I liked reading Kyle Rayner stories in Green Lantern and Wally West stories in Flash. (Despite you wanting to read about Barry, Wally West as the Flash didn’t not work, by the way, as evidenced by Wally holding that mantle for about 25 years and having a run of more than 100 issues as the namesake of the comic. Bart failed.) Heck, I even like John Stewart after reading more of him in Green Lantern Corps.

      You may want to read about the characters of the good ol’ days, but for a large portion of people reading and buying comics now, the characters being replaced by the returns of Hal and Barry and Ray are replacing the characters of our good ol’ days. We didn’t grow up reading these characters and we have no investment in them. If Hal and Barry died again, I don’t think any of us would blink. Or care.

      And, personally, I think it’s a big mistake for DC to regress from being the “legacy” company, where titles could be passed on to heirs, where Wally could grow up from Kid Flash to Flash and where Dick could grow from Robin to Nightwing to Batman, and return to their status quo of 30 years ago.

  5. Baron of Kaos on

    I’ve a pair of things to say about this “opinion”.
    On First Point: There are, generally, two type of superheroes, those that care about their secrete identity and those that don’t. In the first case a costume that HIDE every possible identifiable trait of you is a GOOD thing. Perhaps Samus and Nighthawk do not want let other people know their identity, and prefer having as muhc protection as they can, luke cage can enjoy the luxury of open face as he is pretty much invulnerable (on Side note Spawn is a scarred ZOMBIE under his necroplasm symbiotic costume. He is the living proof that we are all alike underneath. As he has no skin at all…).
    On the last point(the reboot). Listen is such great problem? I mean is not tha tone complain being called a cop because there had been white cop before them, nor a balck fireman feel he is weakening his race by not coming up wiht a black original name for fire extinguisher.Is the name is free(well at least for a given moment) and eveyrone is ok with it, hey keep up the legacy, after all we are running out of decent superhero names anyway (seriously every possible decent declination of “lighting”, “power” and “man” had been made already). Warmachine is no more a legacy character, more a parallel development from common origin.

  6. The one hero that infuriates me is Tonto, Lone Ranger’s native american sidekick. For as long as I can remember, growing up as a kid he was the only none white hero/sidekick out there and his name literaly means “dumb” in spanish…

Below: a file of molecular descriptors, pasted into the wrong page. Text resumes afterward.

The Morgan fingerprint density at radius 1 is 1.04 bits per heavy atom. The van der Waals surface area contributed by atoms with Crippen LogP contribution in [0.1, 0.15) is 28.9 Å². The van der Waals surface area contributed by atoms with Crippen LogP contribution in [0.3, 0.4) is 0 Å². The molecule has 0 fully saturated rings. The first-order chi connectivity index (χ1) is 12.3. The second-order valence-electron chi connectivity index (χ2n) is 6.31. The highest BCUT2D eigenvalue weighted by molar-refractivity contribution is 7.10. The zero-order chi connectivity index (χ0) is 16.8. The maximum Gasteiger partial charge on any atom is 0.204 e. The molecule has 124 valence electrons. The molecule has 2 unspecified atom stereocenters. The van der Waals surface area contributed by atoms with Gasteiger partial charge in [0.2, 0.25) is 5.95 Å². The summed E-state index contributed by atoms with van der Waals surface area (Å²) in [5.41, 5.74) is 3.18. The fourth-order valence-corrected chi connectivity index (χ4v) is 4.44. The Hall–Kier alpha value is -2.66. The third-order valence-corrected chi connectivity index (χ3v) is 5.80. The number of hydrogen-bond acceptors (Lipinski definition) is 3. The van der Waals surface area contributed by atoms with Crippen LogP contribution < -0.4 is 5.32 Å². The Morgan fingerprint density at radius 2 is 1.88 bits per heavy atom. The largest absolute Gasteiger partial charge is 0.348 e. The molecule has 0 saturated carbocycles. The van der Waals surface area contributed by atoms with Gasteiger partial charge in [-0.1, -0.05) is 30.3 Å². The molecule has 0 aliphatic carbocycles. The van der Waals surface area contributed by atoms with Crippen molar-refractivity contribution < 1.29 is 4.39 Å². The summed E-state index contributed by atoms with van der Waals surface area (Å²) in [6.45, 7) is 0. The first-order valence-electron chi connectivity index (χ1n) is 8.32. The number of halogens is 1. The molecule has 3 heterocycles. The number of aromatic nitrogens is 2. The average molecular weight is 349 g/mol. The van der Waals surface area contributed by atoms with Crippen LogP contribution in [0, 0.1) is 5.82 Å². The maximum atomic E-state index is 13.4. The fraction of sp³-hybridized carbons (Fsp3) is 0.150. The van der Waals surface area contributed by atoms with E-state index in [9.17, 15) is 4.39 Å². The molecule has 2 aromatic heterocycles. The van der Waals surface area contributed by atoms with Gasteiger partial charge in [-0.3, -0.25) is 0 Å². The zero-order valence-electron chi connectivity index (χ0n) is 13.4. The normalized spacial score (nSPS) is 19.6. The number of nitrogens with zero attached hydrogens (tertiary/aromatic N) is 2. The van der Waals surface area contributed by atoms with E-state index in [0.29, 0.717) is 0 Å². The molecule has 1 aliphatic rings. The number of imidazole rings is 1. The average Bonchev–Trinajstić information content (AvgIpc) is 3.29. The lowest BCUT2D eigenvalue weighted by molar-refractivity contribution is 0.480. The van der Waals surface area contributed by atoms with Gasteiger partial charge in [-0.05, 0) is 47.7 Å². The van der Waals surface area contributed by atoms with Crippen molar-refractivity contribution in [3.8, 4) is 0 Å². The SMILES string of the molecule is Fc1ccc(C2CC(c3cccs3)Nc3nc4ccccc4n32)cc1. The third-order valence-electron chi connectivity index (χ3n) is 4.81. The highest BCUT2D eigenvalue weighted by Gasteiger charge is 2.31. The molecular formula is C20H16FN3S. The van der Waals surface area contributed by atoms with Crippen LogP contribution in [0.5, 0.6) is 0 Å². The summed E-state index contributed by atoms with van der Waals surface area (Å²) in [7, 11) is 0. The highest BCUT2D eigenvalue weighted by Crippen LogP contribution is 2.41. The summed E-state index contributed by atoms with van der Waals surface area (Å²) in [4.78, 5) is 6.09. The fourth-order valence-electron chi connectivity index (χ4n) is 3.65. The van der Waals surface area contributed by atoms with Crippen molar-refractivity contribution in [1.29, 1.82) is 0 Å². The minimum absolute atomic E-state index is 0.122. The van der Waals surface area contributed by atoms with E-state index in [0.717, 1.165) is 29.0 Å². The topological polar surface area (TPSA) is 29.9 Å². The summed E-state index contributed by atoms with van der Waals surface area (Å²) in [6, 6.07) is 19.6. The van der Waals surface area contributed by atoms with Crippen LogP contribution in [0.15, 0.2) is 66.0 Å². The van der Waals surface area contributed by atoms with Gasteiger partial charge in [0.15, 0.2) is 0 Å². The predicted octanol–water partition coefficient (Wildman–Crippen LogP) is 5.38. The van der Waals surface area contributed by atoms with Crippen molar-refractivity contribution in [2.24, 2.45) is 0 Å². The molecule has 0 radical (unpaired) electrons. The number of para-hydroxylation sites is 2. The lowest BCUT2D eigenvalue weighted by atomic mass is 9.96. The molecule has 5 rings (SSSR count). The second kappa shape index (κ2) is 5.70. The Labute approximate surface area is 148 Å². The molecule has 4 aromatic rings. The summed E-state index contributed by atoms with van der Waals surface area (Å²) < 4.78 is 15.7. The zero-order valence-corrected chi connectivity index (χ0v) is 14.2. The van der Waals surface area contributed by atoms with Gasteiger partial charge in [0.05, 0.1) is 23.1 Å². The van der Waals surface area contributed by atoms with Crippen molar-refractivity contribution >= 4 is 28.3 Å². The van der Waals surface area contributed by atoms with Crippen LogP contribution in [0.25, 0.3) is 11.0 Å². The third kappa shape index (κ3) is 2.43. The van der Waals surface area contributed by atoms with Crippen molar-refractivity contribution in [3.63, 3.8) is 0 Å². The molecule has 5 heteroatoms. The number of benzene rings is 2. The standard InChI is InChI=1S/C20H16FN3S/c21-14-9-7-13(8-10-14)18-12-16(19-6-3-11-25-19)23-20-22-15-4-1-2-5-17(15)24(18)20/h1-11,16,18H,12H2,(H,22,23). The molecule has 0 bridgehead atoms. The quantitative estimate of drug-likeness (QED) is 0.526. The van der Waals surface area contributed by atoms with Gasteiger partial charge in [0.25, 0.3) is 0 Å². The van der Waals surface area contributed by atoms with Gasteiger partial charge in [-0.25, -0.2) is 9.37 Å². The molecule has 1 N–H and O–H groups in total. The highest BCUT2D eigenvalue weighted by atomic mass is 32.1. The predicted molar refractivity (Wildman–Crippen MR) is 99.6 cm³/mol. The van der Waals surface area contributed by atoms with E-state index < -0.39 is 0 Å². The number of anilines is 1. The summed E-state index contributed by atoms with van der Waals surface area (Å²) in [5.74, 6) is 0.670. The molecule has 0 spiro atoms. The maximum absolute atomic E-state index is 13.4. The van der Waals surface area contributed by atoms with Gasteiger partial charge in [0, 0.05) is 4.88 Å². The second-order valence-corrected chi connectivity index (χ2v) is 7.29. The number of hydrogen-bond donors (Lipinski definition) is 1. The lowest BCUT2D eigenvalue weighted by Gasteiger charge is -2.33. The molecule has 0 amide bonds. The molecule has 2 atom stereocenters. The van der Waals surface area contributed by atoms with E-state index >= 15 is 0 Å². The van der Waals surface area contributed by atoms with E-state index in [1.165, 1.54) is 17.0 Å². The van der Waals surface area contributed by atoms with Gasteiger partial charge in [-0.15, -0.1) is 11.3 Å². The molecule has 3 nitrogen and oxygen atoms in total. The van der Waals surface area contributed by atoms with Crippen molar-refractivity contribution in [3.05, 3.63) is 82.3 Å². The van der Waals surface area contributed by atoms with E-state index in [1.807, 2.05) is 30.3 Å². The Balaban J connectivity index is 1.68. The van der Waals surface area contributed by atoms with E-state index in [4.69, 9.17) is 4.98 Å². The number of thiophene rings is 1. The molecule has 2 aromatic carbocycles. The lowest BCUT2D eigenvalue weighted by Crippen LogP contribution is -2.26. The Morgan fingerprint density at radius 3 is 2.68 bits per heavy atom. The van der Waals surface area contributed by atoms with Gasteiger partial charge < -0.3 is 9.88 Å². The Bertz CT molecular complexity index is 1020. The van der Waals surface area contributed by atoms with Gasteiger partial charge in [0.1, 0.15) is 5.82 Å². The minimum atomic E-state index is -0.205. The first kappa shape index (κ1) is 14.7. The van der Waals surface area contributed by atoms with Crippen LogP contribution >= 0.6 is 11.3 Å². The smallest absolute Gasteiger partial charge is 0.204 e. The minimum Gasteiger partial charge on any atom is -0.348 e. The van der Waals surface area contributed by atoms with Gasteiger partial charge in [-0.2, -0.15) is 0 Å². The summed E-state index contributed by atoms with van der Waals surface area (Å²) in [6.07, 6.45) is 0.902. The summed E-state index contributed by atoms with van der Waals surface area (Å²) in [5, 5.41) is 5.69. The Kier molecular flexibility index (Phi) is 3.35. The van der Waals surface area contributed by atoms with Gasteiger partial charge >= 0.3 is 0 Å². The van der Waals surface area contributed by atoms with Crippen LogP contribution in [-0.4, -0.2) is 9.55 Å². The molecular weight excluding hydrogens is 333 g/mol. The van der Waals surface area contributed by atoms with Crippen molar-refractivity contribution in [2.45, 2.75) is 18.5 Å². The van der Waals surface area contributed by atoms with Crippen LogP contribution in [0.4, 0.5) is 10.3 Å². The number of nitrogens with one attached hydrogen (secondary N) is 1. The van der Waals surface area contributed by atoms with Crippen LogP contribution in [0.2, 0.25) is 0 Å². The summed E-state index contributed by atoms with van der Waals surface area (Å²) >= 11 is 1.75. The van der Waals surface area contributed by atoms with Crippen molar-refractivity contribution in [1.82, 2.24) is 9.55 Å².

As race changing of white characters goes (not talking of legacies here, love Jaime Rayes), nobody likes it. I work with the black comunity and you know who is the least liked character Marvel has right now? Samuel Jacksos’s Nick Fury, because everyone knows Nick Fury is white.

    Why do they have to push for diversity anyway? We are minorities, meaning we are the MINORITY! What’s wrong with been underrepresented when you ARE underrepresented? Sorta like what happened in Resident Evil 5, everyone bitched and moanned about how the main characters were shooting nothing but black people, the game takes place in Africa for Pet’s sake! If it represents reality leave it as is, diversity is fine but don’t shove it down our throat just to be politicaly correct.

    • I always knew him as “toro” growing up in mexico, which I think Translators did so that El Llanero Solitario wouldn’t have a sidekick named “Dumbass.”

      As far as why push for diversity? Because that’s the only way to be heard as a minority.

      for example, how many black superheroes can you name off the top of your head? How many latino ones? I’m willing to bet you can think of twice, maybe up to ten times as many black heroes even though Latinos are now the biggest minority in the U.S. Clearly this is not because the demographics have worked themselves out, this is because there are people out there trying to advance the black community in all media, and they have been more successful in doing so than latinos. If you don’t push for it, and if you don’t back it up with your wallet, you’ll never see someone who looks like you in a comic.

      • I didn’t mean don’t push for diversity, just don’t do it for the sake of diversity. Sure more diversity wouldn’t hurt, but if all they’re introducing is stereotypes I’de rather they left us alone. For exemple, I literaly can’t think of a single well known, or relatively well know, asian character that doesn’t know martial arts or is some sort of scientist.